I have been fascinated by racial redistricting for quite some time now. The topic encompasses three issues—law, race, and politics—which together serve as the cornerstone of my Political Science major here at Stanford University. When I first saw how effective the practice has been at increasing the number of racial minorities in Congress, I figured it was a progressive endeavor that was in the best interests of the African-American and Latino communities. However, as I began to read the critical reviews authored by Abigail Thernstrom, Carol Swain, and most importantly, the Supreme Court, I was left to wonder about the relative merits of race-conscious districting.

Originally, I thought this thesis should attempt to answer the overarching question of whether the creation of majority-minority districts should continue. I told myself to pick one side of the debate, pick apart the other side, and arrive at a simple conclusion. But I struggled mightily in my efforts to wholeheartedly support either of these two sides. I was left in a sort of academic stupor, unsure of which direction my project should take.

Early on, I read that alternative voting systems, based on proportional representation, might do a better job of providing racial minorities with adequate political influence. Yet like so many others have done, I ignored and quickly discarded this idea. After all, wasn’t proportional representation the same electoral system that often paralyzed the Italian government? Didn’t proportional representation lead to beer-drinking political parties in the emerging Russian democracy? Certainly these alternative voting procedures could have no place within the American polity…could they?

With a little more research, I slowly began to realize that there was a third framework to what I previously thought was only a two-dimensional dispute. It just so happened that PR voting procedures were not really that bizarre, had been endorsed by a number of academics, and had actually been used in various parts of this country. Most importantly, they could be particularly useful to those state legislatures that had to deal with the racial redistricting dilemma. By providing racial minorities the capability to elect a representative of their choice, without the special protection of a majority-minority district, these novel voting methods appeared to constitute a panacea to this confounding controversy.

However, Congress’ historic preference for single-member plurality districts currently precludes implementation of these systems. This legal norm did not originate in 1787 though. The Framers may have indicated their preference for district elections, but the Constitution does not expressly require any particular electoral system. Rather, the history of district mandates begins with the 1842 Apportionment Act, the first law to prescribe the manner in which House members would be elected. Congress waited until 1862 to pass the next districting provisions, but subsequently reaffirmed this legislation every decade up to the 1920s. Curiously, over forty years passed before another single-member district mandate passed through the federal Legislature. Yet it is this law, enacted in 1967, that unfortunately prohibits any usage of PR voting procedures today.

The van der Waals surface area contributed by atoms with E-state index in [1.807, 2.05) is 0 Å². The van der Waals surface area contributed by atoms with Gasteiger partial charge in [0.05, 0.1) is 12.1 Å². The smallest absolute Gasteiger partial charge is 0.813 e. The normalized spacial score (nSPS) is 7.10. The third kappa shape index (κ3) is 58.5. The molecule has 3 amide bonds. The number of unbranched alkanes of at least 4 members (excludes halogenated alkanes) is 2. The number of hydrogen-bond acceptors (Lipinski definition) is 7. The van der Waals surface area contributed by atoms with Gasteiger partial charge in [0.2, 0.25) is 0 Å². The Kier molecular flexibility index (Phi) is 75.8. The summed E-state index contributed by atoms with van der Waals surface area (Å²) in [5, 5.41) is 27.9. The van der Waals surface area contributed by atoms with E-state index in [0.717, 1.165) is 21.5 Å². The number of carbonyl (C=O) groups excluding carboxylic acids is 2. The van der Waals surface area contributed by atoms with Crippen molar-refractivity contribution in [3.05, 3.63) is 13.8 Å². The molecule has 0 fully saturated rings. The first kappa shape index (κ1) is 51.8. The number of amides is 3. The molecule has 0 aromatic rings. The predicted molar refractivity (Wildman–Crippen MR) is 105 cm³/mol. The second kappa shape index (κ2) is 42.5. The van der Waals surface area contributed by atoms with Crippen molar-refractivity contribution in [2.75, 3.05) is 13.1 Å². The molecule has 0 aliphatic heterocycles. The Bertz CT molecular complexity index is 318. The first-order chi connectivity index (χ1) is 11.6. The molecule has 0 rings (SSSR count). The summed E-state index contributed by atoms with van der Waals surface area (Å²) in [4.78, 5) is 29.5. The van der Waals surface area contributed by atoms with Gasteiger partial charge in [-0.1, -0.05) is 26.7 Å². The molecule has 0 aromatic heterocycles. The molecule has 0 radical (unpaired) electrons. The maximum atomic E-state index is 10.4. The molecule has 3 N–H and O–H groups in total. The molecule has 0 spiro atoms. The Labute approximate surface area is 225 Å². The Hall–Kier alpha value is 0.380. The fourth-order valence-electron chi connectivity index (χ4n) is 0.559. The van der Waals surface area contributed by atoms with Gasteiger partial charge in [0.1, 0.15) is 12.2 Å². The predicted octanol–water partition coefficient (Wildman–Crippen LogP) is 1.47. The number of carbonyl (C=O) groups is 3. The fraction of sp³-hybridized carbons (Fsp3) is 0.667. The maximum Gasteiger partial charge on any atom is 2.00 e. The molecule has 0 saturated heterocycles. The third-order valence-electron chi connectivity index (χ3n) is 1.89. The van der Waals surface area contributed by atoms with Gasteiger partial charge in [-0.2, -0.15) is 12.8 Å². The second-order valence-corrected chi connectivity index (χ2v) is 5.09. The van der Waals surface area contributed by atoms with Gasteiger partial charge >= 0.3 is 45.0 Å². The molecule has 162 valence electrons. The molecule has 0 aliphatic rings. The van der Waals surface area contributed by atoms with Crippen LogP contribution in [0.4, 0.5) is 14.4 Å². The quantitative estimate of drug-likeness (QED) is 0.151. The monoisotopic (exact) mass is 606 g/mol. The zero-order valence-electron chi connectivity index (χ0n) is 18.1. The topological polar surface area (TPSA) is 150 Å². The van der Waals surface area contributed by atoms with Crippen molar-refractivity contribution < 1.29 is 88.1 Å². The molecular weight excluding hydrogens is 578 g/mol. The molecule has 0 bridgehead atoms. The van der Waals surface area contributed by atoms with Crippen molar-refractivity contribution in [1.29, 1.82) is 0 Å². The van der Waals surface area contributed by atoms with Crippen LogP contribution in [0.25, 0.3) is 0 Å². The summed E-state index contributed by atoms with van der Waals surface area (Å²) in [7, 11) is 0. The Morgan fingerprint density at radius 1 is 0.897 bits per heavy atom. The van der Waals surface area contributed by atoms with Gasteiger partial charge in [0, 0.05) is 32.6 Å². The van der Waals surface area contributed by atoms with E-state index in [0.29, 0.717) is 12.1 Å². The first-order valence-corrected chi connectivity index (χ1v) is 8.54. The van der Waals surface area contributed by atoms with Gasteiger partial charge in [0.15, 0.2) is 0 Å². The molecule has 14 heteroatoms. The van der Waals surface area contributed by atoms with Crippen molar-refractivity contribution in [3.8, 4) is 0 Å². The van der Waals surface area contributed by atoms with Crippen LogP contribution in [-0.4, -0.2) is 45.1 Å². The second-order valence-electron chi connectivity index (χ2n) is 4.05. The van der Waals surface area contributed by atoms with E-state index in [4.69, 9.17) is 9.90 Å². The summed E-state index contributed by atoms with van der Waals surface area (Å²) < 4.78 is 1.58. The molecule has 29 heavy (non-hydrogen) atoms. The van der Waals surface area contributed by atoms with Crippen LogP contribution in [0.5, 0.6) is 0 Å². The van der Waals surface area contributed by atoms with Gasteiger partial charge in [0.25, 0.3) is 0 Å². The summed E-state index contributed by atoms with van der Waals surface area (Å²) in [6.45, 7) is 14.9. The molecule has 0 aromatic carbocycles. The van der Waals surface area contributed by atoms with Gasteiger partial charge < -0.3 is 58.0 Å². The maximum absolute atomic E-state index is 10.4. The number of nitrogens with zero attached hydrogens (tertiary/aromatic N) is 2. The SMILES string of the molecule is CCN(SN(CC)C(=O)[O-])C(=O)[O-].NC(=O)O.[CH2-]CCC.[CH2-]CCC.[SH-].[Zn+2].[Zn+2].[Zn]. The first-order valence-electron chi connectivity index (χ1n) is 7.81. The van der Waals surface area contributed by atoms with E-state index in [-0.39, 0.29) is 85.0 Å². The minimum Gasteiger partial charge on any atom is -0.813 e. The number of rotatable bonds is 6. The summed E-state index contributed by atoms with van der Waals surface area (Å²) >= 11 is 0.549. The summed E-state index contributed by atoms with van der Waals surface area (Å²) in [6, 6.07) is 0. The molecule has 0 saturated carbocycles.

Before I could abandon my belief in these different voting methods though, I had to consider the fundamental principles underlying this historic preference for district elections. I also needed to explore the two most important districting mandates, the first from 1842 and the last from 1967, and determine what motivated these two different Congress’ to demand electoral uniformity. After all, as Richard Pildes and Kristen Donoghue wrote in 1995,

We might explore the ideas and values that motivated the original American choice for a system of territorial districts with winner-take-all rules…At the least, this kind of historical analysis can deflate any sense that districting with winner-take-all voting rules reflected a deliberate choice to reject alternative voting systems. Beyond that, such analysis might reveal that the aims thought best served in 1789 or 1842 by traditional electoral structures are better served today by more sophisticated structures not conceived of or widely understood then.

I had finally found my own niche within this extensively covered debate. My project would then gain a heightened degree of pertinence when, on March 17 of this year, Representative Melvin L. Watt introduced the States’ Choice of Voting Systems Act. If passed, the bill would repeal the 1967 district mandate, allowing states to experiment with these alternative voting systems. This Act would help the nation maintain its admirable gains in racial minority representation, but without the "political affirmative action" techniques that have been so widely scorned. Consequently, I felt the need to explore this bill, along with the districting mandates it would repudiate, more closely.

First and foremost, I would like to thank Kareem Crayton for the valuable insight, time, and effort he contributed to my research. Without his help, this thesis may not have been possible. I would also like to thank Rob Richie of the Center for Voting and Democracy, as well as Professors Pamela Karlan and Jack Rakove, for their helpful thoughts on my research. Finally, I’d like to thank Professor Jerome Maddox for supervising this project.